Obama and McCain battle it out on YouTube

February 11, 2008

The nature of the medium has changed the tenor of the message. Two videos posted this month to YouTube show the power and potential impact of online messaging. The first is will.i.am’s inspirational probama (pro-Obama) video which has attracted millions of people with its moving subtext, great music, beautiful celebrities and grass-roots, folksy nature.

The truly transformative power of Internet messaging is its ability to level of the playing field and allow all voices to be heard. Seizing on this power, a group of political activist supporting John McCain, have posted an inspirational and moving video of their own. While lacking some of the production qualities of the will.i.am video, its another moving example of how the Interent is giving voice to impassioned, but previously voiceless Americans.


Trendwatching: Eco-fatigue, Gen Z and Pet-Passe the future of marketing!

November 7, 2007

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As someone who watches for trends in technology one of the many sites I frequent is Trendwatching.com. They offer a bevy of free research reports on global Trends with pithy insightful commentary and links. If your not getting their free reports or buying the paid stuff, then your missing out. Their most recent Trend Briefing is by far the best I’ve read so far. They pulled out all the stops for this, their 5th anniversary issue, covering 5 of the hottest trends that are happening right now.

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MAJOR RECORD LABELS WITHDRAW FROM RIAA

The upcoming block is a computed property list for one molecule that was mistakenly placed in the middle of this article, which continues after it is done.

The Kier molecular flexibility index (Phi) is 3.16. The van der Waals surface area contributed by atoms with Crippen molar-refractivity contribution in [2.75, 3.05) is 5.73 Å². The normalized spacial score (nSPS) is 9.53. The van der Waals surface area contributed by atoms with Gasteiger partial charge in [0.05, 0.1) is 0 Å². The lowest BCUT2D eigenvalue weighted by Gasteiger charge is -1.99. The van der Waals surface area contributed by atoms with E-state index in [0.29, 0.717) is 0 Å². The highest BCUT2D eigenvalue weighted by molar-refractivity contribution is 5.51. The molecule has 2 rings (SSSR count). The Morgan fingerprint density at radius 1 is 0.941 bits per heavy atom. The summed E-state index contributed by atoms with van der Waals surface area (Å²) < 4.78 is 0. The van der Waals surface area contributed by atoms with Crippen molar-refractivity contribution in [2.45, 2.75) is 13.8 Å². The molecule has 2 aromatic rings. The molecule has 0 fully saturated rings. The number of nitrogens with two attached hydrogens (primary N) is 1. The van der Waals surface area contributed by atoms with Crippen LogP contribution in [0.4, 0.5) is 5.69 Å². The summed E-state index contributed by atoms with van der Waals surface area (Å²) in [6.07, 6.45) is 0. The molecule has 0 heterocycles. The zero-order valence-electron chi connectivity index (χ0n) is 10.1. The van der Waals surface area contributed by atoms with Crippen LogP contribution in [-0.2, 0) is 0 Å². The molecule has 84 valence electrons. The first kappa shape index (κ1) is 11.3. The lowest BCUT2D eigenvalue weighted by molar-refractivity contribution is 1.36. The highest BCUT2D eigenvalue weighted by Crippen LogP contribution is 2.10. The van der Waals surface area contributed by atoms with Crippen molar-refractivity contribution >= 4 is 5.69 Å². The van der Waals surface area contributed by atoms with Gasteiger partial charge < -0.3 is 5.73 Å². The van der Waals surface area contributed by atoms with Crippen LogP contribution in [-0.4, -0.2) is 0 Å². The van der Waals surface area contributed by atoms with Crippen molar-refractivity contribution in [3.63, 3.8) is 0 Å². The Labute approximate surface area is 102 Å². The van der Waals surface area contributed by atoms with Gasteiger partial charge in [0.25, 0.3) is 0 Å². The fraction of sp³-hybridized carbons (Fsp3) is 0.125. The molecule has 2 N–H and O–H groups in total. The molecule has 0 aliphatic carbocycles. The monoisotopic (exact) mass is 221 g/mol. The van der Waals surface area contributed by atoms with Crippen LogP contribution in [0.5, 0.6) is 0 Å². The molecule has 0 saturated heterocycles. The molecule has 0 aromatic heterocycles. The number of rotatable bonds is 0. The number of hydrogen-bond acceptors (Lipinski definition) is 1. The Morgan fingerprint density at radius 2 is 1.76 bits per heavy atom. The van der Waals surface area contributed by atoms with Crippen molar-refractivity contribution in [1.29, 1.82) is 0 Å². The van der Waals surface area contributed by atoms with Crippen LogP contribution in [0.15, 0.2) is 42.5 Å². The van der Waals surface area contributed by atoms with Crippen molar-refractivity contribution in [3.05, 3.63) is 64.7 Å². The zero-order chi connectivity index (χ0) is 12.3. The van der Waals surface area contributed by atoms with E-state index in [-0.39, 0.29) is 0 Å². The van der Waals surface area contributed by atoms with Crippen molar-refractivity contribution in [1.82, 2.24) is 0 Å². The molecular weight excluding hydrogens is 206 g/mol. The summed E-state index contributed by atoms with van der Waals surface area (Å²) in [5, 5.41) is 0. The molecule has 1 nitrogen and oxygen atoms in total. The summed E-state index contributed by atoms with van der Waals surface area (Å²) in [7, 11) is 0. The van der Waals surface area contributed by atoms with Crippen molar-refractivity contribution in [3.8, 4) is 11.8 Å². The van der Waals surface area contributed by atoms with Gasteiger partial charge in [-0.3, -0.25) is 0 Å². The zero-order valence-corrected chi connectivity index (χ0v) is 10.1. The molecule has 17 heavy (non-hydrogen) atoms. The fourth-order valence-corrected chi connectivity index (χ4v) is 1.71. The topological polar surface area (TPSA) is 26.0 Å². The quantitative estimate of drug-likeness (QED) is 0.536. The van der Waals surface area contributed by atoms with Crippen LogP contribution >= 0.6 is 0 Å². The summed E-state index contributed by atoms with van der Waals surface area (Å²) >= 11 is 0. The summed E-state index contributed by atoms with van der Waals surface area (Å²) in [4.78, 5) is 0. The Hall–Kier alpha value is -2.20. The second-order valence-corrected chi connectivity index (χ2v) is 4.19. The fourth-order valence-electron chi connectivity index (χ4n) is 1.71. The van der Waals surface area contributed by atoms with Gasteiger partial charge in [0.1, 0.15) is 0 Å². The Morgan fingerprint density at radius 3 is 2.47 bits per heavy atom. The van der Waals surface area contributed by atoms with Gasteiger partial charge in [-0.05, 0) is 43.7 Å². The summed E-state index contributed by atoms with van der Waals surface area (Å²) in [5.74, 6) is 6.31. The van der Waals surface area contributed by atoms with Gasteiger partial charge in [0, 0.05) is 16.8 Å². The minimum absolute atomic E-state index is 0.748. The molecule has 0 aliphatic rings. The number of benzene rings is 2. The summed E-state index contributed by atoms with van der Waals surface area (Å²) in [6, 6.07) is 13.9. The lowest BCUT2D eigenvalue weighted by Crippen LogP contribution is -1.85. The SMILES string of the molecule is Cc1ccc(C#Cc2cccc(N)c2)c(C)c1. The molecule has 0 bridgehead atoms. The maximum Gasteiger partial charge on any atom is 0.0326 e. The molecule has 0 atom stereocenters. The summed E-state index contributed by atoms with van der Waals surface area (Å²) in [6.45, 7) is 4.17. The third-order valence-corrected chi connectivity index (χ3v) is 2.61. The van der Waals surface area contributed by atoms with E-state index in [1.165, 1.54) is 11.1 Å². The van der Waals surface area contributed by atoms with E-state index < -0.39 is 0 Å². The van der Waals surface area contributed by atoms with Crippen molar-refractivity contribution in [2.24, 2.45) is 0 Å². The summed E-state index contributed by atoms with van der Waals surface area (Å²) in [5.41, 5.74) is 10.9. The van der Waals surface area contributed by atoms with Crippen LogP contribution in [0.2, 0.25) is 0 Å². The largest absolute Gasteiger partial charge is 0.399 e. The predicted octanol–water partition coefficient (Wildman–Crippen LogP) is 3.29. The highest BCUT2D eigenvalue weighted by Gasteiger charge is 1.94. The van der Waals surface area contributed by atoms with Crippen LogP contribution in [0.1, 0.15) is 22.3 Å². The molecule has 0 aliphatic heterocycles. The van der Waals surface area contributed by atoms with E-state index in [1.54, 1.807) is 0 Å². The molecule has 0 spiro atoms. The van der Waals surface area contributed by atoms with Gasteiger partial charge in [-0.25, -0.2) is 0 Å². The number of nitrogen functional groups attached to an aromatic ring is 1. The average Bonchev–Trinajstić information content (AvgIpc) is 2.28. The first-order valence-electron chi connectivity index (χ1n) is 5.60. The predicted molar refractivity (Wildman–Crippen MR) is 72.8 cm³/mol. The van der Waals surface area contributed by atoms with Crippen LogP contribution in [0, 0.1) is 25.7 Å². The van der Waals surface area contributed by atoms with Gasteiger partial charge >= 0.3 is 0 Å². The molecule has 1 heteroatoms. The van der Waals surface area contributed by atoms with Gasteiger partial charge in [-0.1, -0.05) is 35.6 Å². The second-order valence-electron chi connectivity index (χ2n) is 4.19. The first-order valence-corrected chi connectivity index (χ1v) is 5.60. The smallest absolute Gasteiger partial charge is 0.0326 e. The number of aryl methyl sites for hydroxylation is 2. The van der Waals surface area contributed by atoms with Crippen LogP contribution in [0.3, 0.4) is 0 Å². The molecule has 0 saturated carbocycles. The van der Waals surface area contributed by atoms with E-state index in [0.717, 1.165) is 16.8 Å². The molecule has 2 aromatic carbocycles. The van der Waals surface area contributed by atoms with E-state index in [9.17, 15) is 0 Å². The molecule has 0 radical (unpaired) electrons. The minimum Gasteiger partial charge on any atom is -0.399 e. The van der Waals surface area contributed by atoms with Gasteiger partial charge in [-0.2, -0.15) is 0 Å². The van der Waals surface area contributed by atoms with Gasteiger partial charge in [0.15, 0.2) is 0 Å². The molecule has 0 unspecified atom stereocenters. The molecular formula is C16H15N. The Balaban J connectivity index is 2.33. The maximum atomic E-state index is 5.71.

April 1, 2007

garland_logo-1.gifThis amazing bit of news was forwarded by Fred Benenson of Free Culture @ NYU. It’s amazing news and a critical development for the online music space. You can get more information at the RARA site and I’ve duplicated their message in full below without commentary:

From: Press Contact <respectartistaudience@gmail.com>
Date: Mar 31, 2007 7:58 PM
Subject: MAJOR RECORD LABELS WITHDRAW FROM RIAA

MAJOR RECORD LABELS WITHDRAW FROM RIAA
Apple and Microsoft Help Launch RARA: Respect Artist, Respect Audience

April 1, 2007 (Hollywood, CA) – In a major break from the litigious and often alienating strategy pursued by the Recording Industry Association of America (RIAA) against everyone from preteens to college students and grandmothers, the four major record labels have decided to drop all pending lawsuits and instead join with Apple and Microsoft to eliminate Digital Rights Management (DRM) from music sales. The companies are joining other personal electronics manufacturers and independent labels in a new organization, Respect the Artist, Respect the Audience (RARA).

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The Two Sides of NIN

March 21, 2007

poster_23052.jpgAt this weeks VON 07 conference I was accosted by a fanatic passionate Canuck Podcaster. He regaled me with tales of the Internet’s future and helpfully suggested I spend more time online; so I could better understand online communities and the changes they are likely to have on big media.